I had my elderflowers, my gelatin, my pint of whipping cream. I had nothing but time on my hands, ergo I had panna cotta.
My first attempt at homemade panna cotta last week turned out so well that it inspired me to revisit it and make a little more (plus finding those elderflowers really didn’t hurt my chances either). On top of all that, the below average mid-May temperatures ensured I wouldn’t be spending my time planting out the garden over the weekend, so I was on the lookout for other things to do. Panna cotta seemed like an agreeable task.
I chose the same basic formula as I’d used previously, but altered it a little to compensate for an ingredient I ran out of (honey). Once again I stuffed the teaball full of dried plant matter, and when the milk, cream, honey and sugar were warmed and cohesive, I dropped the ball in and let it have a bath. After 20 minutes there was no visible difference save a few dark speckles from the dried elderflowers, but once I dipped a spoon in for a taste test, I saw how hasty a judgement that had been. The flavors were at once tart, then sweet and floral, with an endnote I couldn’t quite put my finger on. If tastes could be a color, this one would be the lightest shade of lilac purple.
After blooming a few sheets of gelatin, I stirred them into the slightly cooled cream mixture and portioned the cream into a few stainless steel ramekins to set.
As promised and only partly due to an abundance of whipping cream, I embarked on a panna cotta panoply yesterday.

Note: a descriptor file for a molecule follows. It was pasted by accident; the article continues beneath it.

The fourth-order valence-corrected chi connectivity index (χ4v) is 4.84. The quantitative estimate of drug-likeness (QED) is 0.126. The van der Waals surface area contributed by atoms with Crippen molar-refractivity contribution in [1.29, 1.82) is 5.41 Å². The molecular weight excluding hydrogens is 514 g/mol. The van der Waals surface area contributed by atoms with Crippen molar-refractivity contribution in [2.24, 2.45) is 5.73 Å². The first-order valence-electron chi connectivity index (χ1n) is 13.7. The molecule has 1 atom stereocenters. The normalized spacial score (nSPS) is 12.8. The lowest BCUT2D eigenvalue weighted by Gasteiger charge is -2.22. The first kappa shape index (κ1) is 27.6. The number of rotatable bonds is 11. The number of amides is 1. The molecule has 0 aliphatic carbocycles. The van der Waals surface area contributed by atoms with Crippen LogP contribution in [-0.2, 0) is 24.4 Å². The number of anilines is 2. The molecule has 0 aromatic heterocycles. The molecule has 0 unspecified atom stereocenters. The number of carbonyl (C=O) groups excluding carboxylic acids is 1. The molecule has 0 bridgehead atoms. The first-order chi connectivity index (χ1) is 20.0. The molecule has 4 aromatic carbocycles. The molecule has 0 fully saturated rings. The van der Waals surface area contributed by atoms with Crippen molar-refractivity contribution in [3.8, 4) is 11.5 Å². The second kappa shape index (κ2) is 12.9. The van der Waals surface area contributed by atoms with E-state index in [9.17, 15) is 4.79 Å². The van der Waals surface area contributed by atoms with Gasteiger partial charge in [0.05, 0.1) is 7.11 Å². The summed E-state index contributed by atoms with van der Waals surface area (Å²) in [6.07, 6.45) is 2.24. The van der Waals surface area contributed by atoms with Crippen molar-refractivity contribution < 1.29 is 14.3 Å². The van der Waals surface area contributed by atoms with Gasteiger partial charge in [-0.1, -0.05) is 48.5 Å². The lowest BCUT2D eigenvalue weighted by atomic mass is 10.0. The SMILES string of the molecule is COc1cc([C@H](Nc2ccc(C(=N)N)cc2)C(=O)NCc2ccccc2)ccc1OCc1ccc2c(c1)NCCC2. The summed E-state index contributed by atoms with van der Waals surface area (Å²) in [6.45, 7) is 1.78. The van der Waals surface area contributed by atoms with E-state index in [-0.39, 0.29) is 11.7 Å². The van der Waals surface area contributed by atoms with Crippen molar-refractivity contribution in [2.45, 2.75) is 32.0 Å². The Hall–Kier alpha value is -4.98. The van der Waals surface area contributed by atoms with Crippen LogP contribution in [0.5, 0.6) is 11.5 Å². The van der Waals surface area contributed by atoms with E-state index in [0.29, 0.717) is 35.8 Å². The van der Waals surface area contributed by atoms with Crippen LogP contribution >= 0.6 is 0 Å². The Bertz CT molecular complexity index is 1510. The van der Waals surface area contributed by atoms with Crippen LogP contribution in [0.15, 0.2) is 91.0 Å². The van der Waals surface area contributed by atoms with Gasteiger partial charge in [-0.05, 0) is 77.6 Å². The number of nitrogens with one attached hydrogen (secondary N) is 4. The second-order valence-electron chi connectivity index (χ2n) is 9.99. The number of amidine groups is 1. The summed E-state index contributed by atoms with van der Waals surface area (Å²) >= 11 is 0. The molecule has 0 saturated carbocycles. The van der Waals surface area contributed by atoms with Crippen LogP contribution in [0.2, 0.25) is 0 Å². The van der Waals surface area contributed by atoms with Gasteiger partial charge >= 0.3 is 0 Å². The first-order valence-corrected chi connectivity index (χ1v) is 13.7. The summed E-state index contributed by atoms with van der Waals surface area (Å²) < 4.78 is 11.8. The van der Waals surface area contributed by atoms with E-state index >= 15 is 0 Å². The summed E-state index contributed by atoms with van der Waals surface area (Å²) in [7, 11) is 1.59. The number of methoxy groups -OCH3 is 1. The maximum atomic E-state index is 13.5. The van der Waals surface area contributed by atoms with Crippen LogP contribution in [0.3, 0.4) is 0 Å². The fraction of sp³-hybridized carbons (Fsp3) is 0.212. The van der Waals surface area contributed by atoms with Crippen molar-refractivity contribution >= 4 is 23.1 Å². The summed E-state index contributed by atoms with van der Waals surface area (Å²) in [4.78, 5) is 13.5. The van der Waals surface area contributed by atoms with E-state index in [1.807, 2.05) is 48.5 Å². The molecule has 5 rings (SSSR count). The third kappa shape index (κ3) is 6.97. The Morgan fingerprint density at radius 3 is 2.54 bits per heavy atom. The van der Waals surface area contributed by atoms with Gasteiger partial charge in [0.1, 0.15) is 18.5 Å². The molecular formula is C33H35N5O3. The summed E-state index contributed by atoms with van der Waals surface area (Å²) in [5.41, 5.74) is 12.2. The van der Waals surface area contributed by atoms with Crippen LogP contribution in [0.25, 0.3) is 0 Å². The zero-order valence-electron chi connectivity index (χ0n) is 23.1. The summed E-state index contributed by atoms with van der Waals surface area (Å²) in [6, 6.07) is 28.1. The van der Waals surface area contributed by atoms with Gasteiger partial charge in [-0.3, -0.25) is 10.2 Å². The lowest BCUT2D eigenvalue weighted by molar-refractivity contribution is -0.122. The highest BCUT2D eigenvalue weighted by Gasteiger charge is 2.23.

For those who might not be aware, panna cotta is a gelatinized pudding-like dessert; one that I only recently learned to enjoy. After an amazing orange blossom version (another anomaly since I despise oranges) at Cowbell, I realized the reason I’d been so turned off in the past was simply due to a heavy hand with gelatin. Anything overly wobbly or exhibiting a skin was definite cause for a pass, but I endeavored to expand my horizons and try creating them at home.
When we visited Cheese Boutique recently as part of our ramp adventure, I managed to stock up on a few uncommon flavor extracts with the express purpose of preparing panna cotta. But after considering my options (which included chocolate, rosewater and orange blossom extracts) I chose 100 Mysteries instead. The two flavors I most wanted to test drive were unavailable and still being tracked down (elderflower and hibiscus) so tea seemed like an acceptable second fiddle.
I brewed a pot of cream with a tea ball full of the exquisite tisane, and allowed it to steep while maintaining the barest simmer for 20 minutes. The recipe I used as a starting point called for a little honey, and in my naivete I thought that honeycomb would work just as well. The flavor of the honeycomb was fine, but once the cream reached a certain temperature the beeswax melted and formed a slightly oily film that had to be extracted using the utmost care. Once that disaster was averted, the rest was smooth sailing. After the interval for brewing, bloomed gelatin sheets were stirred in, and the cream was dispatched into 4 dainty, fluted ramekins. Following a slight dissipation of heat, the puddings were left in the fridge for a few hours to take a chilly catnap.